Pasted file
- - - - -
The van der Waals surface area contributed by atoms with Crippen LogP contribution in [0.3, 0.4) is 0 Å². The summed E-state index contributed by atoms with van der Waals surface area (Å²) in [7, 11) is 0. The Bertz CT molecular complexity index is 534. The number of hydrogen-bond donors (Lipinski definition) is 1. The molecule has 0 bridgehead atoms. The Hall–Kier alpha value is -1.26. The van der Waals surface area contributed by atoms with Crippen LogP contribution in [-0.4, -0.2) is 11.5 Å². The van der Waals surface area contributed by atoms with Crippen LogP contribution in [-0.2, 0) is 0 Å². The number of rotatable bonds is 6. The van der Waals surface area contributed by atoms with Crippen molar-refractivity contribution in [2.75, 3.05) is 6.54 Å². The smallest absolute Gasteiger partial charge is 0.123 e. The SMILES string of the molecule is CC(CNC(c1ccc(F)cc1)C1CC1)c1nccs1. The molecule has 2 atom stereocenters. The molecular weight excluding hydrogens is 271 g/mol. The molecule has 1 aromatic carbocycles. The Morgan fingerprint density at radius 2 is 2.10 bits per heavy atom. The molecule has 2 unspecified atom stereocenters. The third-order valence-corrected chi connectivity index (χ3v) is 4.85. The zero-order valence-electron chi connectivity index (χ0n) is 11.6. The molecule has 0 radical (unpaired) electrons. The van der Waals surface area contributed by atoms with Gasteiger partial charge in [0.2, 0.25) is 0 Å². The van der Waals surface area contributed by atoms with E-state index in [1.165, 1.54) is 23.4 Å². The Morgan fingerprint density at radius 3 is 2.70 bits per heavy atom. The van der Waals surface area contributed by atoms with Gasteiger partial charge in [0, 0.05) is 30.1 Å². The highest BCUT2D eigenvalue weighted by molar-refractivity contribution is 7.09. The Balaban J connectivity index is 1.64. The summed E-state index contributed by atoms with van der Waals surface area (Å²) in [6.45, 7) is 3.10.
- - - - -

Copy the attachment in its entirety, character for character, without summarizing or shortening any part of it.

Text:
The van der Waals surface area contributed by atoms with Crippen LogP contribution in [0.3, 0.4) is 0 Å². The summed E-state index contributed by atoms with van der Waals surface area (Å²) in [7, 11) is 0. The Bertz CT molecular complexity index is 534. The number of hydrogen-bond donors (Lipinski definition) is 1. The molecule has 0 bridgehead atoms. The Hall–Kier alpha value is -1.26. The van der Waals surface area contributed by atoms with Crippen LogP contribution in [-0.4, -0.2) is 11.5 Å². The van der Waals surface area contributed by atoms with Crippen LogP contribution in [-0.2, 0) is 0 Å². The number of rotatable bonds is 6. The van der Waals surface area contributed by atoms with Crippen molar-refractivity contribution in [2.75, 3.05) is 6.54 Å². The smallest absolute Gasteiger partial charge is 0.123 e. The SMILES string of the molecule is CC(CNC(c1ccc(F)cc1)C1CC1)c1nccs1. The molecule has 2 atom stereocenters. The molecular weight excluding hydrogens is 271 g/mol. The molecule has 1 aromatic carbocycles. The Morgan fingerprint density at radius 2 is 2.10 bits per heavy atom. The molecule has 2 unspecified atom stereocenters. The third-order valence-corrected chi connectivity index (χ3v) is 4.85. The zero-order valence-electron chi connectivity index (χ0n) is 11.6. The molecule has 0 radical (unpaired) electrons. The van der Waals surface area contributed by atoms with Gasteiger partial charge in [0.2, 0.25) is 0 Å². The van der Waals surface area contributed by atoms with E-state index in [1.165, 1.54) is 23.4 Å². The Morgan fingerprint density at radius 3 is 2.70 bits per heavy atom. The van der Waals surface area contributed by atoms with Gasteiger partial charge in [0, 0.05) is 30.1 Å². The highest BCUT2D eigenvalue weighted by molar-refractivity contribution is 7.09. The Balaban J connectivity index is 1.64. The summed E-state index contributed by atoms with van der Waals surface area (Å²) in [6.45, 7) is 3.10.